FATCA: Understanding How It Affects You and Your Business: An Article Authored by Paul Oliveira, CPA from KLR - Accounting Firm Boston, Massachusetts, Providence, Rhode Island


FATCA: Understanding How It Affects You and Your Business

posted Jul 16, 2013 by Paul Oliveira, CPA

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UPDATE 7/22/13: Foreign Financial Institutions (FFIs) receive more time to comply with FATCA. Certain withholding and due diligence deadlines are postponed for another six months – until June 30, 2014. 

The final regulations originally provided for a phased-in implementation of the requirements, beginning on January 1, 2014, and continuing through 2017. But now, withholding agents will generally be required to implement withholding on payments made after June 30, 2014 to payees that are FFIs.  The actual report of information under FATCA will be due in 2015, reporting the 2014 activity.

The Foreign Account Tax Compliance Act or “FATCA” as we will refer to it, was part of the Hiring Incentives to Restore Employment Act that was enacted in March 2010.  While a good deal of FATCA is geared toward new reporting requirements of foreign financial institutions (FFI), there are also provisions that impact non-financial U.S. businesses who are doing business with foreign vendors. These new provisions have been added to the IRS Tax Code. This article will highlight some of the basics of FATCA, how FATCA affects you and/or your business, and if so, what steps you need to take. 

FATCA addresses withholding on payments of U.S. source income. Therefore, any entity making a payment of U.S source income must consider whether it is subject to these rules.  It applies both to financial and non-financial operating companies.  Basically, FATCA impacts all non-U.S. entities receiving most types of U.S. source income.

As mentioned, these new rules address and require foreign financial institutions (FFI) to provide the IRS with information on certain US persons that invest in accounts outside of the US and/or if they are owners of certain non-U.S. entities.  As a result, withholding on fixed or determinable annual or periodical payments (FDAP) will be required.  In a nutshell, FFI’s will need to enter into agreements with the Department of Treasury to avoid FATCA withholding on payments it receives.  (NOTE: the details as to what information will be required by the FFI to report on the US accounts is complex and we are always available to talk if you would like more information.)

It should also be noted that all non-financial U.S. operating companies are subject to rules regarding withholding on payments made to foreign individuals and/or entities. While this withholding requirement is not new, the informational requirements and some of the forms have been enhanced under FATCA. U.S. entities are required to withhold a 30% tax on income paid to a non-U.S. person unless you have proper documentation on file where the non-US person is not subject to the withholding.  In most cases, the documentation needed from the non-US person/entity is a W-8BEN, and the U.S. persons’ W-9.  Please note, without the maintenance of proper documentation of non-U.S. persons, the entity would be subject to backup withholding rules, and can incur interest and penalties.  Please refer to our article titled “Reporting U.S. Business payments to Foreign Individuals for Services Performed Outside the U.S.” that addresses this in more detail.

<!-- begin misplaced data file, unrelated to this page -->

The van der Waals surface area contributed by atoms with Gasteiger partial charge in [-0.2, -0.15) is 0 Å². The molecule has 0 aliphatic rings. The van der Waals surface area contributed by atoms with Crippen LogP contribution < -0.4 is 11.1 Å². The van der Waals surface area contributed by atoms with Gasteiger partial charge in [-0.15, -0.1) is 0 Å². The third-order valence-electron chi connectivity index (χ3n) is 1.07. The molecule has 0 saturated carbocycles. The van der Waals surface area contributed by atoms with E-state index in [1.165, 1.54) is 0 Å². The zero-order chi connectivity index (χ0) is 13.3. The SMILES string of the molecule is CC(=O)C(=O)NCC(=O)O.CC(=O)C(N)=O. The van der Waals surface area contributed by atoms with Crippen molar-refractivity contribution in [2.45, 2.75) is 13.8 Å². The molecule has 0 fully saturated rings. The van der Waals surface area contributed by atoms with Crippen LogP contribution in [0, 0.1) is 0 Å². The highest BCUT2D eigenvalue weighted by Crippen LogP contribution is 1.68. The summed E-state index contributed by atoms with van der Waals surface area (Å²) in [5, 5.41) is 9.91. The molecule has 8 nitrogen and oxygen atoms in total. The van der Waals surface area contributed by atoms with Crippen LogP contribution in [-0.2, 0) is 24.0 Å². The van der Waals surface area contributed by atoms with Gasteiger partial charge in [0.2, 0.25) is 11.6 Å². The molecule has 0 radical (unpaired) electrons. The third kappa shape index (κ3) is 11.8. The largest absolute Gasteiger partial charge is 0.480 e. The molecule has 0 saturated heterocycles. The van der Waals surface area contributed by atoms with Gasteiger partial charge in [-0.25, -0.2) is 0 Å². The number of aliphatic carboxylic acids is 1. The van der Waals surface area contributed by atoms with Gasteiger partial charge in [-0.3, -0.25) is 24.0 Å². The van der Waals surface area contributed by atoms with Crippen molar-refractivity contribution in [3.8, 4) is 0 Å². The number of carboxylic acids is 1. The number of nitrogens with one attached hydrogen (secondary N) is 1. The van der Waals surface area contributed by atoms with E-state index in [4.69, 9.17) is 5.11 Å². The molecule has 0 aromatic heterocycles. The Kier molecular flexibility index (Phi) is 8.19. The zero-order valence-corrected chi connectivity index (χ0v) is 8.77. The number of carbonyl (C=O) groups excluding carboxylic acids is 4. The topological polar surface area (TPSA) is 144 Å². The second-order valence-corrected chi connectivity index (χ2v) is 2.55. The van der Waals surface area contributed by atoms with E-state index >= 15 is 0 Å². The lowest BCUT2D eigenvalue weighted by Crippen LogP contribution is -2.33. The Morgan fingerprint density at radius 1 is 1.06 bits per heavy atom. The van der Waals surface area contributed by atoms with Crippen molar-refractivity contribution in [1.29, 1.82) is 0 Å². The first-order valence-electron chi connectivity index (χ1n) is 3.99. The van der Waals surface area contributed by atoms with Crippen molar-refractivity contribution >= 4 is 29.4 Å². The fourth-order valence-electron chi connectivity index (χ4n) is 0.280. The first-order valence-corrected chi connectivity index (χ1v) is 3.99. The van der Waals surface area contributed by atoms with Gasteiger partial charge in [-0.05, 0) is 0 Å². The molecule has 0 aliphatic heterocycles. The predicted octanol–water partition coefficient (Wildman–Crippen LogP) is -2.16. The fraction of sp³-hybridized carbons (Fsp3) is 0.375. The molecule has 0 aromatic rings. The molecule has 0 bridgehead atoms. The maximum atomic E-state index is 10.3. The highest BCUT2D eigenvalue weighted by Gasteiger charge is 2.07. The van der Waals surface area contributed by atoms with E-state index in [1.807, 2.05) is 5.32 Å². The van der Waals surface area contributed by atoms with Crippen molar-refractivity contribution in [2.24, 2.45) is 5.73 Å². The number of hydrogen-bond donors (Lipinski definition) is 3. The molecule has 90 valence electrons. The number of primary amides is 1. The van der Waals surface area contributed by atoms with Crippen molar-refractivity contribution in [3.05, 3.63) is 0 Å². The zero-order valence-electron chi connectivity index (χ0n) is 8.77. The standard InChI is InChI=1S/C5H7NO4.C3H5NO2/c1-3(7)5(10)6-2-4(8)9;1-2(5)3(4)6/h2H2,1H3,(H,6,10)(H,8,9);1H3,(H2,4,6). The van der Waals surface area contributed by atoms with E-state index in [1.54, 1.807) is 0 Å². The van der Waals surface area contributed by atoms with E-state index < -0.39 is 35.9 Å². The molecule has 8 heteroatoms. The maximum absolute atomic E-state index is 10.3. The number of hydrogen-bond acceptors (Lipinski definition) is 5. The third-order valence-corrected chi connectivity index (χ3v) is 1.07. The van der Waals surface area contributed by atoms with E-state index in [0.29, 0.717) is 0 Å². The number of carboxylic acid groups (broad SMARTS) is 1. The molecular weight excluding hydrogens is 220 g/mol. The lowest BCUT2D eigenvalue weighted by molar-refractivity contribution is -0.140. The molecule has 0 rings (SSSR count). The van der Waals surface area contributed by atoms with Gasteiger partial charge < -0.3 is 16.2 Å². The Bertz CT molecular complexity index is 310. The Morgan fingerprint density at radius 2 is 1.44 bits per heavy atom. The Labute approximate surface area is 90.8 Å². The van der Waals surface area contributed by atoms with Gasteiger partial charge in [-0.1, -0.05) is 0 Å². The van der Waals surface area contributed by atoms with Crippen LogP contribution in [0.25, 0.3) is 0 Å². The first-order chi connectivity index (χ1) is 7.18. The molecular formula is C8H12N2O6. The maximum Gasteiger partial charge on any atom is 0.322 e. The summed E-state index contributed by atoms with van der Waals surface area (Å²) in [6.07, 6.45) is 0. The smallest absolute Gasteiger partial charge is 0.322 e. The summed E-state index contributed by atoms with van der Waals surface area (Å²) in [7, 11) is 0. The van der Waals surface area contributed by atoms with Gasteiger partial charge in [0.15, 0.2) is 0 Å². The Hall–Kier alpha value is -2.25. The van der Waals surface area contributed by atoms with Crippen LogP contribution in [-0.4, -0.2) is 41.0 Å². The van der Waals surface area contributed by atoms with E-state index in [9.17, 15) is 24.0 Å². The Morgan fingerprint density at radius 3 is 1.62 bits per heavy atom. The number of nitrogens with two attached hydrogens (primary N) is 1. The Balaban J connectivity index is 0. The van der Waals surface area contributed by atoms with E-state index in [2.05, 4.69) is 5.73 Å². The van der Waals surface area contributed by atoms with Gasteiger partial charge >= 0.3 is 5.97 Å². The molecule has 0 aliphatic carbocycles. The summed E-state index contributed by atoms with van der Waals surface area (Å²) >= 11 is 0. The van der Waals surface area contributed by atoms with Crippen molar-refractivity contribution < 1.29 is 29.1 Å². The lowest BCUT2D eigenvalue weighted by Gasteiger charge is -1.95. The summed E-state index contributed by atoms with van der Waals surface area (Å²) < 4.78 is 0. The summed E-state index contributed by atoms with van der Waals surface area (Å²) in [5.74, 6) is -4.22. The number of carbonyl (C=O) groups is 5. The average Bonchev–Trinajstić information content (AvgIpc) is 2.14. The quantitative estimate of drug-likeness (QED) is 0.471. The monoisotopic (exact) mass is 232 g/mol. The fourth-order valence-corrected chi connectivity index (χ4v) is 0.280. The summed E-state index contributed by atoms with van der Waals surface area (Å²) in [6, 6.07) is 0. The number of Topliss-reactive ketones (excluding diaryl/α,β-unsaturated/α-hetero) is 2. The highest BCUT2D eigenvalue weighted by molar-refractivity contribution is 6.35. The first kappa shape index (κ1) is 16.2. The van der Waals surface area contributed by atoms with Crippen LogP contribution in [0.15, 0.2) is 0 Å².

As mentioned above, FATCA applies to payments of U.S. source income.  These payments are defined as:

  • Any gross proceeds from the sale of disposition of U.S. property of a type that can produce interest or dividends.
  • Any payments of dividends, rents, royalties, salaries, wages, annuities, licensing fees and other FDAP income, gains, and profits, if it is a payment from sources within the U.S.
  • Any payment of interest, including any portfolio interest and original issue discount which also includes interest paid by foreign branches of U.S. Banks.


So does FATCA apply to your specific business? If you are making payments to foreign vendors, it is advisable to at least review whether current payments made to foreign entities could be subject to withholding. From there, you can devise the necessary controls for gathering documentation from foreign vendors and capture the information necessary to comply with reporting required under FATCA.

For more information on FATCA or help complying with reporting requirements please contact Paul Oliveira, CPA, Director of International Tax, or call 888-KLR-8557 to contact one of our International Tax Advisors.

KLR is a premier provider of international tax services to middle market companies and works with both foreign-based companies moving to the U.S. market as well as domestic companies that do business around the world. The KLR International Tax group is available to assist clients with any tax issues pertaining to either inbound or outbound tax issues, both from corporate perspective as well as for multifunctional families. Those issues may include the IRS’ Voluntary Disclosure Program, planning for intellectual property transfers, transfer pricing, export incentives and global restructuring projects.